Besides, it is far more likely I’m probably going to  bump into him at one of those classes I’ll be taking at The Home Depot on how to install sprinkler systems, lay tile, concrete walkways, or prune my trees because that is where I’m going to be spending my time anyway. 

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How Rushing A Sorority Is Like Online Dating

sw_fake_ballot_sa03045 I’ve recently come to realize how many things in life are analogous to many other things in life.  One pretty benign, or so it seems, event turns out to represent what happens in another completely unrelated area of life. 

So it is with the sorority rush process and online dating.  I know, I know.  It seems like a real leap here, but go with me for a minute.

Way back in the day, when I was even more naive and wide-eyed than I am now, I had the opportunity to go through sorority rush, bid night, pledge a sorority and eventually be initiated. At the time it intrigued me, but over the years, I’ve often thought it a fairly efficient way of sorting through a vast number of potential prospects in a short amount of time in order to make an important decision effectively and quickly. And for many women the need to sort through a vast amount of emails to determine which contacts to spend time meeting and which to never bother with is imperative.

Greek_party1950s The sorority rush system is actually a highly developed matching system called the preferential bidding system and you can read about it .  In sorority rush, the organizations are matched with prospective members in a manner that gradually narrows the options based on stated preferences of the participants. The result is the prospective new member is eventually matched with an organization where she will live, interact, socialize, study, network, for the rest of her years at the university. It is also a lifetime membership to a national organization.  In other words, we’re not just signing a 30-day month-to-month rental agreement, here, folks. The decision bears some thoughtful, considered deliberation.  So it is with dating, that is, if you are doing anything that remotely resembles seeking out a partner you could build a relationship and a life with.

Enter the world of online dating, which I did nearly three years ago.  I spent some time on that Online Dating Planet for a bit and I noticed some things.  First off, all the things they say about men doing the pursuing and women the selecting were true for the most part.  Really.  I no sooner posted my feeble attempt at a profile, a few recent and accurate pictures, and I was bombarded with emails and winks from prospective suitors.  I recently read an article here where some women have thousands of emails to sort through.  I never had quite that problem, but then again, I also don’t exactly live in the biggest metropolitan area and I limited the distance of my contacts.  Whatever.  The point I am trying to make here is that sorting through all those prospective romantic interests is not unlike the Greek organization sorting through thousands of prospective members in order to meet their membership quotas for the year.  It is impossible to think of responding to every single one individually and meeting them all?  Well, there just isn’t time in a life to do it.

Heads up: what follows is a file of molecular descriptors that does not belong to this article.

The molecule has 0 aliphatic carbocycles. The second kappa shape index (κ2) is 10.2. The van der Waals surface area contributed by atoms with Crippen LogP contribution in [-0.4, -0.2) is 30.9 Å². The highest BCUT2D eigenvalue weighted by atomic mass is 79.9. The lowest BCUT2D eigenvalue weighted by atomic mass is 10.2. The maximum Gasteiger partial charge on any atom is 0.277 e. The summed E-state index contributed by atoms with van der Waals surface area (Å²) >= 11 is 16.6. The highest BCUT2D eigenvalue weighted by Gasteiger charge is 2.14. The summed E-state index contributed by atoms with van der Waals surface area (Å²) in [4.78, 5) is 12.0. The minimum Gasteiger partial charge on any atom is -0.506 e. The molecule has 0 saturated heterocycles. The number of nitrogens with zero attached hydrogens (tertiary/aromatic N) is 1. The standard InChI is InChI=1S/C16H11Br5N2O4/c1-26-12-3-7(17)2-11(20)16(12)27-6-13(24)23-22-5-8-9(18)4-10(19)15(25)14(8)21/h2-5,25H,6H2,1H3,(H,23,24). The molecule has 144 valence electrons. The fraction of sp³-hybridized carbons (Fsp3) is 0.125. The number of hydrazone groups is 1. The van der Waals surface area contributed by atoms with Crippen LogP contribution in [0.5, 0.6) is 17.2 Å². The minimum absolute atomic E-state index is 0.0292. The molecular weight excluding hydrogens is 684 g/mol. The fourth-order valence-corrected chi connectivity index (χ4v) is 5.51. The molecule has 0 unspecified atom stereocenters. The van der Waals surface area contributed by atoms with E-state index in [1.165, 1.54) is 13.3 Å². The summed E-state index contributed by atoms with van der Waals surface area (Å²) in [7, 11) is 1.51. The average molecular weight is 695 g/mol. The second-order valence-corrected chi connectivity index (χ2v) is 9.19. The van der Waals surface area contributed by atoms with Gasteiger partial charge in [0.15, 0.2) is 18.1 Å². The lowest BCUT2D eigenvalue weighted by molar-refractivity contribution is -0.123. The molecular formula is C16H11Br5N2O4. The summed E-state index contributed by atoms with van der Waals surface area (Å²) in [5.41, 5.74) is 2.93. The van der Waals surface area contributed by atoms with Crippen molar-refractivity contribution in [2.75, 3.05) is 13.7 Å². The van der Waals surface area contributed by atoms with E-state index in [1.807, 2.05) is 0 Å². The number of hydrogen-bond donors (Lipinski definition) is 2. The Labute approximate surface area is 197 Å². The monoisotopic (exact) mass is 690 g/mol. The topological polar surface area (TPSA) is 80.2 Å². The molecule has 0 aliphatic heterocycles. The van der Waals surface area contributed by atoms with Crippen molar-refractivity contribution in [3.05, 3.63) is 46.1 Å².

afrog 013aMy inbox was inundated.  At first, I spent hours, days, weeks attempting to reply to every wink or email I received.  It wasn’t long before I realized that was simply ineffective.  I had to put some systems in place for sorting.  Now the systems and criteria I implemented might be different for another woman, but they worked for me.  The same is true in sorority rush.  Some house won’t take those rushing as a sophomore, they only want freshmen.  Since I was a sophomore when I rushed, this instantly eliminated me from a number of quality organizations.  Nothing personal.  It was just reality.  Did I cry about it?  No.  I just went with the remaining options which were also very fine organizations. 

When we date, there are priorities and preferences that we have that provide the basis for our own sorting systems.  For me I eventually determined that I was not going to waste time with a guy who winked or only presented me with a message that said something like “nice smile”, “great profile”, and so on.  If a guy couldn’t take the time to create, at minimum, a brief thoughtfully worded message of interest, I wasn’t interested. (And, yes, guys…we can tell when you cut and paste messages! I deleted those too!) This reduced my inbox to a far more manageable number.  The remaining people made it through to the next round of eliminations. 

At this stage, I put in place some more discriminating criteria.  No picture, no consideration.  No words in the profile, no consideration.  If he was a smoker it was a no.  If he’d never been married or was way too young or too old, it had to be a no. These folks usually received a nice, courteous “no thanks”.